What If The Worst Meant Something Else?
Storms make trees take deeper roots. – Dolly Parton
This quote got me to thinking about something I read in Martin Seligman’s book Flourish about post-traumatic growth.
Yes, that’s right growth, not “stress.”
Turns out that a sub-set of soldiers returning from combat actually grow from the terrible experience of combat.
Another interesting finding is that most of those who do experience post-traumatic stress were predisposed to depression and psychological problems before experiencing combat.
According to Seligman, there is a spectrum of experience with a percentage of soldiers experiencing post-traumatic stress, many in the middle who experience no long-term negative effects of combat and another percentage who actually grow from the experience (he describes it as a bell-curve shape distribution).
What’s my point?
That if a terrible experience such as combat: 1) doesn’t lead to post-traumatic stress as much as we are led to believe and 2) can actually be a catalyst for growth, maybe there’s a lesson for us in his research.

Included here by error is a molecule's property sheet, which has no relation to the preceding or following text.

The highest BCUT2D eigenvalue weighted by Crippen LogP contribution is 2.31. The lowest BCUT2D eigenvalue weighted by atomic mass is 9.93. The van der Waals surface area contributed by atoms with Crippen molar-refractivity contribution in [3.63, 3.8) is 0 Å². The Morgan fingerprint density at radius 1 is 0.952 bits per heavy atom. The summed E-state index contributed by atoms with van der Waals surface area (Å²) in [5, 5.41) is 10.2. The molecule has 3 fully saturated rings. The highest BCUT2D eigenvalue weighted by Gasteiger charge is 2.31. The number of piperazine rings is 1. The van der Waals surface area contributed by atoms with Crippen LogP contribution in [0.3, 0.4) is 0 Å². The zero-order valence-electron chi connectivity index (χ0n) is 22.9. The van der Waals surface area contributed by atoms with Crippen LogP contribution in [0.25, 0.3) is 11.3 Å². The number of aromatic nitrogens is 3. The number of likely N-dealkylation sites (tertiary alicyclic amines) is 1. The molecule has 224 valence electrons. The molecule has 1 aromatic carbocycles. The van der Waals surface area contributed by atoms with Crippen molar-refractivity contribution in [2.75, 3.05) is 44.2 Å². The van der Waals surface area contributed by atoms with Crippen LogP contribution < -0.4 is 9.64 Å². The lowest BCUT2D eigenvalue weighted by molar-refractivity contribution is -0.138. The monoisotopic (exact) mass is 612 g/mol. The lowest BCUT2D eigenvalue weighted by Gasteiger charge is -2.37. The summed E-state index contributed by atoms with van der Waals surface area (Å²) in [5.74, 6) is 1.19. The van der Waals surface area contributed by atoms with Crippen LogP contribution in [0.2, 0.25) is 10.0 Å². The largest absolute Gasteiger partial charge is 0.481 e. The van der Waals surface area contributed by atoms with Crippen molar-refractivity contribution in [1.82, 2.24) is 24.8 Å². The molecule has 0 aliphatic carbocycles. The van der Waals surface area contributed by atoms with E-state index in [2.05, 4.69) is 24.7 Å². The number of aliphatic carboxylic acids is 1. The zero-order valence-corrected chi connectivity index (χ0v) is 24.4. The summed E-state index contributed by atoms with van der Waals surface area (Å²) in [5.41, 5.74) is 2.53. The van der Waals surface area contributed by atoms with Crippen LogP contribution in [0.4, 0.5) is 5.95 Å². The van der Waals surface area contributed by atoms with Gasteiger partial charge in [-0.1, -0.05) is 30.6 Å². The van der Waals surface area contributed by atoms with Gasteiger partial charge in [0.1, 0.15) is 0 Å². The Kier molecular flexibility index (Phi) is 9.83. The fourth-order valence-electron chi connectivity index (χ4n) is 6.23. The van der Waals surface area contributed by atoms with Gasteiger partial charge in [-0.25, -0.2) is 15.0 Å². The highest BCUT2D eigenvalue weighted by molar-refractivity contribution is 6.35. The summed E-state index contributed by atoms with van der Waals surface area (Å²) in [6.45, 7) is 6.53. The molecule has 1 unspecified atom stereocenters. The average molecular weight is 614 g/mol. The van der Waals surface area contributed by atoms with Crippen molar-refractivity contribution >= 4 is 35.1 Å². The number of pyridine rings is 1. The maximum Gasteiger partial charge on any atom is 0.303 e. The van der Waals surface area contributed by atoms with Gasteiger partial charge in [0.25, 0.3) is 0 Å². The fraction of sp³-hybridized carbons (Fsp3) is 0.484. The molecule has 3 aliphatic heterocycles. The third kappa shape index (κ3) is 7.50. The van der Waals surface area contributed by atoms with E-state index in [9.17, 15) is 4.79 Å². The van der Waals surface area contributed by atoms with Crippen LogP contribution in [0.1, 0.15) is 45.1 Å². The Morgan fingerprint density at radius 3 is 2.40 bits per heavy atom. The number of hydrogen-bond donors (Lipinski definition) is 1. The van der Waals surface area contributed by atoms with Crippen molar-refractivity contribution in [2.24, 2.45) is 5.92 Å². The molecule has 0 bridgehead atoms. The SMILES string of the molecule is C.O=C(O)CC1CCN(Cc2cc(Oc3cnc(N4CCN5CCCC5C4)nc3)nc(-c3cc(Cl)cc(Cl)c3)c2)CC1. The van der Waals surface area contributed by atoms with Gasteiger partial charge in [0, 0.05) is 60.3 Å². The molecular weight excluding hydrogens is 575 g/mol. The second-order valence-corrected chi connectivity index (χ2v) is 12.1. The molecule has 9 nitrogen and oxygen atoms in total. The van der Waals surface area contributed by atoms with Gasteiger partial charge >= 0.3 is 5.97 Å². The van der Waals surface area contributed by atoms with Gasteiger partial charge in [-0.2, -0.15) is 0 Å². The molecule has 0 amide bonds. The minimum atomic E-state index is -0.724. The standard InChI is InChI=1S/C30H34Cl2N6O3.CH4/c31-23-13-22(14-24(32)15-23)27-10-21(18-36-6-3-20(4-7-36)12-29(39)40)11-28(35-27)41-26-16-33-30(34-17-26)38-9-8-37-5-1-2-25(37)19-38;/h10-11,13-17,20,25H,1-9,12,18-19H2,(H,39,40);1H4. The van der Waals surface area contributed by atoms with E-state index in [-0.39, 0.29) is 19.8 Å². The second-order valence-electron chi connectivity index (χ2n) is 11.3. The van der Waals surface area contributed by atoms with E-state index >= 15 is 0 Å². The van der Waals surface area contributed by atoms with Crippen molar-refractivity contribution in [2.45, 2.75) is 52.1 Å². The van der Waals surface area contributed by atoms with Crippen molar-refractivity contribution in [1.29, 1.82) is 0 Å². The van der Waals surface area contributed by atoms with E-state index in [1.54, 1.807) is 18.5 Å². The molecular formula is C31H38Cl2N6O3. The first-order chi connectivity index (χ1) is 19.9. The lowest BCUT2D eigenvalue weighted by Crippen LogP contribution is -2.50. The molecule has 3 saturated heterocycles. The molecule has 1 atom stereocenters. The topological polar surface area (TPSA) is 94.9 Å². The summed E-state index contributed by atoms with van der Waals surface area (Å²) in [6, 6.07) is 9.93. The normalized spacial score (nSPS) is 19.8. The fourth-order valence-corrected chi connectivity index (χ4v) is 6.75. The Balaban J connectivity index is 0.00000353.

Sometimes all we need is to be aware of a different possibility to create different results.
But we’re not going to be sent off to war any time soon, so how is this relevant to civilians?
Whatever stress or adversity we experience, we can choose to define it in any number of ways. Just as the weights in a gym are seen by the exerciser as tools of strength and fitness (and by the non-exerciser as heavy, yucky things), our challenges can be seen as growth opportunities.
One note though: none of this is to say that challenges don’t initially knock us on our butts. They do. But both the great middle of soldiers and the post-traumatic-growers – after a period of upset and adjustment – got back to the business of life. (And the “Growers” went beyond just getting back to their base-lines.)